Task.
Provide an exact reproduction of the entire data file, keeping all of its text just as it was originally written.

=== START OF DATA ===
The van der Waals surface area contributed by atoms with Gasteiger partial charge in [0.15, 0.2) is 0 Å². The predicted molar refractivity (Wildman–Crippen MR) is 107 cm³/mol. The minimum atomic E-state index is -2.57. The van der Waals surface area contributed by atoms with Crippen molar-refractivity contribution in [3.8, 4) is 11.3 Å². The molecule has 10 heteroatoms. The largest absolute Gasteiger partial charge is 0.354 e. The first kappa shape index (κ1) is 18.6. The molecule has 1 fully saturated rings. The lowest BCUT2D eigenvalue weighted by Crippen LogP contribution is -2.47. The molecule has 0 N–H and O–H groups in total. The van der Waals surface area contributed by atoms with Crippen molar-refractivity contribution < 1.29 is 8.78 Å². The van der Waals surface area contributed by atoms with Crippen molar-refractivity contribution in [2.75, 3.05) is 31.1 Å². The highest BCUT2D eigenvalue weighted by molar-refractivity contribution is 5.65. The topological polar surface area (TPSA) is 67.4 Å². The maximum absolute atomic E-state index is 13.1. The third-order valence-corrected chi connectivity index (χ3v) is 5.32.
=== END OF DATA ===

The van der Waals surface area contributed by atoms with Gasteiger partial charge in [0.15, 0.2) is 0 Å². The predicted molar refractivity (Wildman–Crippen MR) is 107 cm³/mol. The minimum atomic E-state index is -2.57. The van der Waals surface area contributed by atoms with Crippen molar-refractivity contribution in [3.8, 4) is 11.3 Å². The molecule has 10 heteroatoms. The largest absolute Gasteiger partial charge is 0.354 e. The first kappa shape index (κ1) is 18.6. The molecule has 1 fully saturated rings. The lowest BCUT2D eigenvalue weighted by Crippen LogP contribution is -2.47. The molecule has 0 N–H and O–H groups in total. The van der Waals surface area contributed by atoms with Crippen molar-refractivity contribution < 1.29 is 8.78 Å². The van der Waals surface area contributed by atoms with Crippen molar-refractivity contribution in [2.75, 3.05) is 31.1 Å². The highest BCUT2D eigenvalue weighted by molar-refractivity contribution is 5.65. The topological polar surface area (TPSA) is 67.4 Å². The maximum absolute atomic E-state index is 13.1. The third-order valence-corrected chi connectivity index (χ3v) is 5.32.